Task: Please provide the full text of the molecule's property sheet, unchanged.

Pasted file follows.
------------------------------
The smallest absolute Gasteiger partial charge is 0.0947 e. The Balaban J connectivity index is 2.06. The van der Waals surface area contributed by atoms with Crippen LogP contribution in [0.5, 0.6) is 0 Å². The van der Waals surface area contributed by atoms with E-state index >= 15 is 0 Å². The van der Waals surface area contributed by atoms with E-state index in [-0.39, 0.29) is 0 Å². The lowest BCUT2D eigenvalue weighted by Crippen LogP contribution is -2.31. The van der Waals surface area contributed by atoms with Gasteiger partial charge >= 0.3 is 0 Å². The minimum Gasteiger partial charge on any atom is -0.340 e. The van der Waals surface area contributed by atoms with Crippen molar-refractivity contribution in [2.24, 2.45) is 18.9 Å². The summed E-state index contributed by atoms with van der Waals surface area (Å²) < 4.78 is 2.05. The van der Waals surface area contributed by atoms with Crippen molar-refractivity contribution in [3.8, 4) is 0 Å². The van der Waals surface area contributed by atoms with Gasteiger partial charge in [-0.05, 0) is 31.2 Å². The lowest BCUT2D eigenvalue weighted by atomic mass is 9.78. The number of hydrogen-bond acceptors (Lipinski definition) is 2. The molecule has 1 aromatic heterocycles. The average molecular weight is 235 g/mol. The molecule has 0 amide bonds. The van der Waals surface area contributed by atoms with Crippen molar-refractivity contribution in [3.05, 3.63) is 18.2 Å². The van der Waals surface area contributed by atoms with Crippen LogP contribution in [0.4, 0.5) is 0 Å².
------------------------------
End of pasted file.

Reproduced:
The smallest absolute Gasteiger partial charge is 0.0947 e. The Balaban J connectivity index is 2.06. The van der Waals surface area contributed by atoms with Crippen LogP contribution in [0.5, 0.6) is 0 Å². The van der Waals surface area contributed by atoms with E-state index >= 15 is 0 Å². The van der Waals surface area contributed by atoms with E-state index in [-0.39, 0.29) is 0 Å². The lowest BCUT2D eigenvalue weighted by Crippen LogP contribution is -2.31. The van der Waals surface area contributed by atoms with Gasteiger partial charge >= 0.3 is 0 Å². The minimum Gasteiger partial charge on any atom is -0.340 e. The van der Waals surface area contributed by atoms with Crippen molar-refractivity contribution in [2.24, 2.45) is 18.9 Å². The summed E-state index contributed by atoms with van der Waals surface area (Å²) < 4.78 is 2.05. The van der Waals surface area contributed by atoms with Crippen molar-refractivity contribution in [3.8, 4) is 0 Å². The van der Waals surface area contributed by atoms with Gasteiger partial charge in [-0.05, 0) is 31.2 Å². The lowest BCUT2D eigenvalue weighted by atomic mass is 9.78. The number of hydrogen-bond acceptors (Lipinski definition) is 2. The molecule has 1 aromatic heterocycles. The average molecular weight is 235 g/mol. The molecule has 0 amide bonds. The van der Waals surface area contributed by atoms with Crippen molar-refractivity contribution in [3.05, 3.63) is 18.2 Å². The van der Waals surface area contributed by atoms with Crippen LogP contribution in [0.4, 0.5) is 0 Å².